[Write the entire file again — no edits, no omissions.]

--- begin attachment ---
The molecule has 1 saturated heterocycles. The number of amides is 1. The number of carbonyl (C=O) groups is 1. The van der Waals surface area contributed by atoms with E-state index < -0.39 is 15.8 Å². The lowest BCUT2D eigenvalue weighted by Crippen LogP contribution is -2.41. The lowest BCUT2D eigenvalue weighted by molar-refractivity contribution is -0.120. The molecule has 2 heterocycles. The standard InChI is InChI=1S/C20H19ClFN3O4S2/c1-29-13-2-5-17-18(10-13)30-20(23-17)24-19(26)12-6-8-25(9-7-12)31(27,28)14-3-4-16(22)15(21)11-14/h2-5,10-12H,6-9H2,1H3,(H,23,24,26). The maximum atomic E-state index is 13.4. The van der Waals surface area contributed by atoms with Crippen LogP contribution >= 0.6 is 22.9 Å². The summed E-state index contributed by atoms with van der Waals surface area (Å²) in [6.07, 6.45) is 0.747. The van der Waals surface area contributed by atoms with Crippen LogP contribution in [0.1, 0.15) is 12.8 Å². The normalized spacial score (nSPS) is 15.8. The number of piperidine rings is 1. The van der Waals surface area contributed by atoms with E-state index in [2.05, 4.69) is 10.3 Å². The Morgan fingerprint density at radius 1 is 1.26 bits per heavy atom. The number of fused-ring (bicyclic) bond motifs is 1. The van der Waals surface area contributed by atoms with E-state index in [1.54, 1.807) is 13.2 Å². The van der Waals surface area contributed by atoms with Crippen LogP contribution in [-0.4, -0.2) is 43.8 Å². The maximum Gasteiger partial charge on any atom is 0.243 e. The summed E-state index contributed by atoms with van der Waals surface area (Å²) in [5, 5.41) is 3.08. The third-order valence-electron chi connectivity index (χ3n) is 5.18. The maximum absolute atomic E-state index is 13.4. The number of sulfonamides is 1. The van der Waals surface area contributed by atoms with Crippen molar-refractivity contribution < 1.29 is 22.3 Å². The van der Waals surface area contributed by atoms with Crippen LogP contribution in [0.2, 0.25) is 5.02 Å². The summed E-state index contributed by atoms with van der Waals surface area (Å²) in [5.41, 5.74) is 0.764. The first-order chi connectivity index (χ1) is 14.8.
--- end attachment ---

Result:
The molecule has 1 saturated heterocycles. The number of amides is 1. The number of carbonyl (C=O) groups is 1. The van der Waals surface area contributed by atoms with E-state index < -0.39 is 15.8 Å². The lowest BCUT2D eigenvalue weighted by Crippen LogP contribution is -2.41. The lowest BCUT2D eigenvalue weighted by molar-refractivity contribution is -0.120. The molecule has 2 heterocycles. The standard InChI is InChI=1S/C20H19ClFN3O4S2/c1-29-13-2-5-17-18(10-13)30-20(23-17)24-19(26)12-6-8-25(9-7-12)31(27,28)14-3-4-16(22)15(21)11-14/h2-5,10-12H,6-9H2,1H3,(H,23,24,26). The maximum atomic E-state index is 13.4. The van der Waals surface area contributed by atoms with Crippen LogP contribution >= 0.6 is 22.9 Å². The summed E-state index contributed by atoms with van der Waals surface area (Å²) in [6.07, 6.45) is 0.747. The van der Waals surface area contributed by atoms with Crippen LogP contribution in [0.1, 0.15) is 12.8 Å². The normalized spacial score (nSPS) is 15.8. The number of piperidine rings is 1. The van der Waals surface area contributed by atoms with E-state index in [2.05, 4.69) is 10.3 Å². The Morgan fingerprint density at radius 1 is 1.26 bits per heavy atom. The number of fused-ring (bicyclic) bond motifs is 1. The van der Waals surface area contributed by atoms with E-state index in [1.54, 1.807) is 13.2 Å². The van der Waals surface area contributed by atoms with Crippen LogP contribution in [-0.4, -0.2) is 43.8 Å². The maximum Gasteiger partial charge on any atom is 0.243 e. The summed E-state index contributed by atoms with van der Waals surface area (Å²) in [5, 5.41) is 3.08. The third-order valence-electron chi connectivity index (χ3n) is 5.18. The maximum absolute atomic E-state index is 13.4. The number of sulfonamides is 1. The van der Waals surface area contributed by atoms with Crippen molar-refractivity contribution < 1.29 is 22.3 Å². The van der Waals surface area contributed by atoms with Crippen LogP contribution in [0.2, 0.25) is 5.02 Å². The summed E-state index contributed by atoms with van der Waals surface area (Å²) in [5.41, 5.74) is 0.764. The first-order chi connectivity index (χ1) is 14.8.